The highest price we pay for car crashes is in the loss of human lives, however society also bears the brunt of the many costs associated with motor vehicle accidents.
The Centers for Disease Control and Prevention says in 2010 that the cost of medical care and productivity losses associated with motor vehicle crash injuries was over $99 billion, or nearly $500, for each licensed driver in the United States. In addition, every 10 seconds an American is treated in an emergency department for crash-related injuries, based on data from 2005.
New findings from the Insurance Research Council's (IRC) 2011 Trends in Auto Injury Claims report indicate that insurance claim costs countrywide have recently increased, reversing previous trends of declining or relatively stable costs. Although injury claim severity (the average cost of injury claims) has been increasing steadily in the last several years, much of the increase has been offset by declining claim frequency, which produced relatively stable injury claim costs per insured vehicle. However, recent data indicate that claim frequency, on a countrywide basis, is no longer decreasing.
- In 2012, the average auto liability claim for property damage was $3,073; the average auto liability claim for bodily injury was $14,653.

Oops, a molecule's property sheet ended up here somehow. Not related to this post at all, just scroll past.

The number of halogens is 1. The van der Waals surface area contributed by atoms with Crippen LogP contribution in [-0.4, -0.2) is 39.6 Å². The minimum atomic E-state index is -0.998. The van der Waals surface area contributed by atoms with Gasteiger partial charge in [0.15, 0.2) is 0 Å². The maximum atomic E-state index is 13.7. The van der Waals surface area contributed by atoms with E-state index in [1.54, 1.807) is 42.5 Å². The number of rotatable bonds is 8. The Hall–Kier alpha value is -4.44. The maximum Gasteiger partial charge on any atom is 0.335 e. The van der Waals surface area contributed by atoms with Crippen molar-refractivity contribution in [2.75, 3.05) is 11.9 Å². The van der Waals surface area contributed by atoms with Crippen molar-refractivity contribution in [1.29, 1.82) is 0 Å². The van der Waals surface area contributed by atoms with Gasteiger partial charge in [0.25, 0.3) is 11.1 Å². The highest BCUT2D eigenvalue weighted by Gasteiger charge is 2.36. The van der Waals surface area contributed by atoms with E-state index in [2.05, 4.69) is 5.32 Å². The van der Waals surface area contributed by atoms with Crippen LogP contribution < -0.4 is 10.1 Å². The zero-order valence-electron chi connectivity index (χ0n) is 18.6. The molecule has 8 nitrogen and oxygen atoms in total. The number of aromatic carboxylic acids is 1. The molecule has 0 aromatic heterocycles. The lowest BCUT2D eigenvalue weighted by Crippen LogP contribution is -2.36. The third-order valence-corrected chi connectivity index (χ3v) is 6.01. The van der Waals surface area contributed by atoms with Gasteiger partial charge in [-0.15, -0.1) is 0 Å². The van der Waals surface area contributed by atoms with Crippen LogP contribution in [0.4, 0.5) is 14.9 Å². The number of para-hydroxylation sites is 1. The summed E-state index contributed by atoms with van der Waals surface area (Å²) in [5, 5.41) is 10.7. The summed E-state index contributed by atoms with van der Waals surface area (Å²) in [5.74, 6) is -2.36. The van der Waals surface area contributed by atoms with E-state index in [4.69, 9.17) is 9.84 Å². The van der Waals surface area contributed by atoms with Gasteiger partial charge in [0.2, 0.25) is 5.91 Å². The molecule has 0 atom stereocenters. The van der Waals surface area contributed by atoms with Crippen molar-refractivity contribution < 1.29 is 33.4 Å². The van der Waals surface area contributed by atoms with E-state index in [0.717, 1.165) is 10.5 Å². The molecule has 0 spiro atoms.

- In 2012, the average collision claim was $2,950; the average comprehensive claim was $1,585.
A 2008 report by the Automobile Association of America states that according to the Federal Highway Administration, the per-person cost of traffic fatalities in 2005 dollars is $3.2 million and $68,170 for injuries.
AAA estimates the cost of traffic crashes to be $166.7 billion. Costs include medical, emergency services, police services, property damage, lost productivity, and quality of life. Read AAA executive summary (PDF).
In 2011, 32,367 people died in motor vehicle crashes, down 1.9 percent from 2010, according to the U.S. Department of Transportation. In 2011, 2,217,000 people were injured in motor vehicle crashes. In 2010, 32,999 people died in motor vehicle crashes and an additional 2,239,000 people were injured.